Hard financial times can happen to anyone.
While declaring bankruptcy may lead to a temporary feeling of defeat, it’s an important first step to eliminating debts and reclaiming your financial independence.
For the record, bankruptcy is a legally-ordained proceeding. If you live in the United States and declare bankruptcy, it’s your legal right to do so — whether you’re a citizen, legal resident, or immigrant.
Though there are six different chapters of bankruptcy, Chapter 7 and Chapter 13 are the most common forms filed for individuals.
Indeed, bankruptcy is far from uncommon. In 2019 alone, over three-quarters of a million people filed for bankruptcy.
Here’s everything need to know about filing for bankruptcy as an immigrant:
The Law Is On Your Side
For most immigrants, declaring bankruptcy will not affect your immigration status (or your application for U.S. citizenship).
In fact, you don’t even need to be a U.S. citizen or have a green card to file for bankruptcy. Though you don’t need a Social Security Number (SSN) to complete the paperwork, you will have to list your Individual Tax Identification Number (ITIN) to proceed with filing.
Here’s some more good news: if you’re in the midst of completing your citizenship or green card applications, they won’t be halted by filing for either Chapter 7 or Chapter 13 bankruptcy.
Federal law protects you from any kind of discrimination on account of your bankruptcy. According to the United States Bankruptcy Code Section 525, “a governmental unit may not deny, revoke, suspend or refuse…a person that is or has been a debtor under the Bankruptcy Act.”
While the law is on your side, it’s important to note the rare circumstances where immigration authorities could potentially threaten your immigration status.
Circumstances That Could Affect Citizenship
As you may already know, the application for U.S. citizenship hinges around a rather vague assessment of “good moral character.”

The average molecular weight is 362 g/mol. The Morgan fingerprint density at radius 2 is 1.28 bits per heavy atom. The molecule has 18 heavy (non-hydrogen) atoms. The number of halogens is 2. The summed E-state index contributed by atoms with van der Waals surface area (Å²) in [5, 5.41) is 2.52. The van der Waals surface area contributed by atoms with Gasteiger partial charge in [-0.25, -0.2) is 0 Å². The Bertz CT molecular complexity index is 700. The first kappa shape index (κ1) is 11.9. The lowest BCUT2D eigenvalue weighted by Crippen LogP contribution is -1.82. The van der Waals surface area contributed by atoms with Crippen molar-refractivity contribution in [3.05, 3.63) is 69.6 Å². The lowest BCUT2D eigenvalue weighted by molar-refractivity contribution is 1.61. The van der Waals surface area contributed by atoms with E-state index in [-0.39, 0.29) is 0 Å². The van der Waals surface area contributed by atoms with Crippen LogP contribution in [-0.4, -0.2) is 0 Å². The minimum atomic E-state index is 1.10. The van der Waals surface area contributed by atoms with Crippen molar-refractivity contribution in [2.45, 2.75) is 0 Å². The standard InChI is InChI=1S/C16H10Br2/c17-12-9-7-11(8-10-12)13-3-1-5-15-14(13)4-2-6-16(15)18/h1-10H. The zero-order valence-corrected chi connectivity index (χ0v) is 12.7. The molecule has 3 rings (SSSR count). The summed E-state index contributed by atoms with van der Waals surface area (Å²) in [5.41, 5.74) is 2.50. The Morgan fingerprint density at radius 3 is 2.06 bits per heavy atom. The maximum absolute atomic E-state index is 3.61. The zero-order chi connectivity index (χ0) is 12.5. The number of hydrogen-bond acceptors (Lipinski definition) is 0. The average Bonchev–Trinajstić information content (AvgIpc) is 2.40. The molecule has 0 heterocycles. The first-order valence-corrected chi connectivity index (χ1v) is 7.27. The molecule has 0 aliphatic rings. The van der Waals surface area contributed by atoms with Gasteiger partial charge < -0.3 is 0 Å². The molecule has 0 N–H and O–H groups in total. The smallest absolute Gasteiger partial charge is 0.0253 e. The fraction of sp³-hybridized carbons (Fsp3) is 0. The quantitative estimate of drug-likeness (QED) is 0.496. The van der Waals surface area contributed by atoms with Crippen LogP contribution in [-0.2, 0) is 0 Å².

According to the United States Citizenship and Immigration Services (USCIS), good moral character is defined as that “which measures up to the standards of average citizens of the community.”
One of the leading metrics for a citizen’s character is their commitment to paying taxes. That’s why citizenship applications bluntly ask, “Have you ever not filed a federal, state, or local tax return?”
To be clear, bankruptcy cannot and will not be used to testify against your “good moral character.” As mentioned above, filing for Chapter 7 or 13 is a legally-protected action, and it is well within your individual rights to declare bankruptcy.
However, if you have ever lied on any federal forms (like your tax returns), knowingly provided falsified financial statements, or have formerly been convicted of a crime, your bankruptcy filing could indirectly expose those wrongdoings and give the USCIS or Immigration Customs Enforcement (ICE) grounds to pursue further legal action (or the denial of your immigration application).
The same is true if the reasons for filing bankruptcy are suspect — such as someone seeking to avoid paying alimony or child support.
As contrasted with assessments of “good moral character,” these crimes often involve an allegation legally known as “moral turpitude.”
According to the Immigrant Legal Resource Center, “moral turpitude” is a technical and legal term “for a category of criminal offenses that can make a noncitizen deportable, inadmissible, and/or barred from relief.”
Grounds for determining “moral turpitude” often center on crimes like tax evasion, writing fraudulent checks, identity theft, falsifying social security numbers, or illegally using someone’s credit cards.
Protect Yourself and Your Future
Whether you’re simply doing your due diligence or are ready to file for bankruptcy, continually protect yourself at all points of your life by truthfully reporting your financial information to the government.
There are no exceptions to this rule, and if you adhere to it, you will remain beyond reproach.
Ultimately, if you have accurately reported your annual taxes, have not engaged in any illegal financial activity, and don’t have a criminal record, your bankruptcy will not trigger any further legal action against your immigration status.
Still, if you are less confident in an assessment of your tax or criminal history, be sure to contact immigration, bankruptcy, and/or legal attorneys as you move forward with filing for bankruptcy.
Leverage all of your available resources before you engage in any legal proceedings.
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